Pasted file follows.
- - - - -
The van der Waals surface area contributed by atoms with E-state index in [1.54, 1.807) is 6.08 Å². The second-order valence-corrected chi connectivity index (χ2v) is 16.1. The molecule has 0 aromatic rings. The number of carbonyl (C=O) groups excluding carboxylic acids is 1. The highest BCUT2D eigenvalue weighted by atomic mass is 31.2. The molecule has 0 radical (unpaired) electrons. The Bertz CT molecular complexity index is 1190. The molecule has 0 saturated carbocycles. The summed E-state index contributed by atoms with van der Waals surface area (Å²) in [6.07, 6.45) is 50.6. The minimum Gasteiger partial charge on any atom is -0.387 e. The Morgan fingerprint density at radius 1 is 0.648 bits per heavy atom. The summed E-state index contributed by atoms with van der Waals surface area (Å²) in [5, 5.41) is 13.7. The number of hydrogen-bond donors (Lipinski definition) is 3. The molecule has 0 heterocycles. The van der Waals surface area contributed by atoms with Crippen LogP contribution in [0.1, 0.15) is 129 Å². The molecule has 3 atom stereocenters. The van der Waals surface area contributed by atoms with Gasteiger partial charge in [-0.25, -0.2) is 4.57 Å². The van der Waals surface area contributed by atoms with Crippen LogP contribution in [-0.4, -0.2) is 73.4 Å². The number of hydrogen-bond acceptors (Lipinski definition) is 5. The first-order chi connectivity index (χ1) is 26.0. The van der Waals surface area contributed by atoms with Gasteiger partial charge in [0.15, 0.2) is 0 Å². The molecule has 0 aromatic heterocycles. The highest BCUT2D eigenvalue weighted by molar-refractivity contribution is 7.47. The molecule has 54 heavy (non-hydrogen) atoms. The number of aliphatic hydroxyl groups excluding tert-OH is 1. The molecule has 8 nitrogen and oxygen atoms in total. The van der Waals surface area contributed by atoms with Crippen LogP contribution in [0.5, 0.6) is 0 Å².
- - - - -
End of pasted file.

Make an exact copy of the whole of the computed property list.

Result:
The van der Waals surface area contributed by atoms with E-state index in [1.54, 1.807) is 6.08 Å². The second-order valence-corrected chi connectivity index (χ2v) is 16.1. The molecule has 0 aromatic rings. The number of carbonyl (C=O) groups excluding carboxylic acids is 1. The highest BCUT2D eigenvalue weighted by atomic mass is 31.2. The molecule has 0 radical (unpaired) electrons. The Bertz CT molecular complexity index is 1190. The molecule has 0 saturated carbocycles. The summed E-state index contributed by atoms with van der Waals surface area (Å²) in [6.07, 6.45) is 50.6. The minimum Gasteiger partial charge on any atom is -0.387 e. The Morgan fingerprint density at radius 1 is 0.648 bits per heavy atom. The summed E-state index contributed by atoms with van der Waals surface area (Å²) in [5, 5.41) is 13.7. The number of hydrogen-bond donors (Lipinski definition) is 3. The molecule has 0 heterocycles. The van der Waals surface area contributed by atoms with Crippen LogP contribution in [0.1, 0.15) is 129 Å². The molecule has 3 atom stereocenters. The van der Waals surface area contributed by atoms with Gasteiger partial charge in [-0.25, -0.2) is 4.57 Å². The van der Waals surface area contributed by atoms with Crippen LogP contribution in [-0.4, -0.2) is 73.4 Å². The number of hydrogen-bond acceptors (Lipinski definition) is 5. The first-order chi connectivity index (χ1) is 26.0. The van der Waals surface area contributed by atoms with Gasteiger partial charge in [0.15, 0.2) is 0 Å². The molecule has 0 aromatic heterocycles. The highest BCUT2D eigenvalue weighted by molar-refractivity contribution is 7.47. The molecule has 54 heavy (non-hydrogen) atoms. The number of aliphatic hydroxyl groups excluding tert-OH is 1. The molecule has 8 nitrogen and oxygen atoms in total. The van der Waals surface area contributed by atoms with Crippen LogP contribution in [0.5, 0.6) is 0 Å².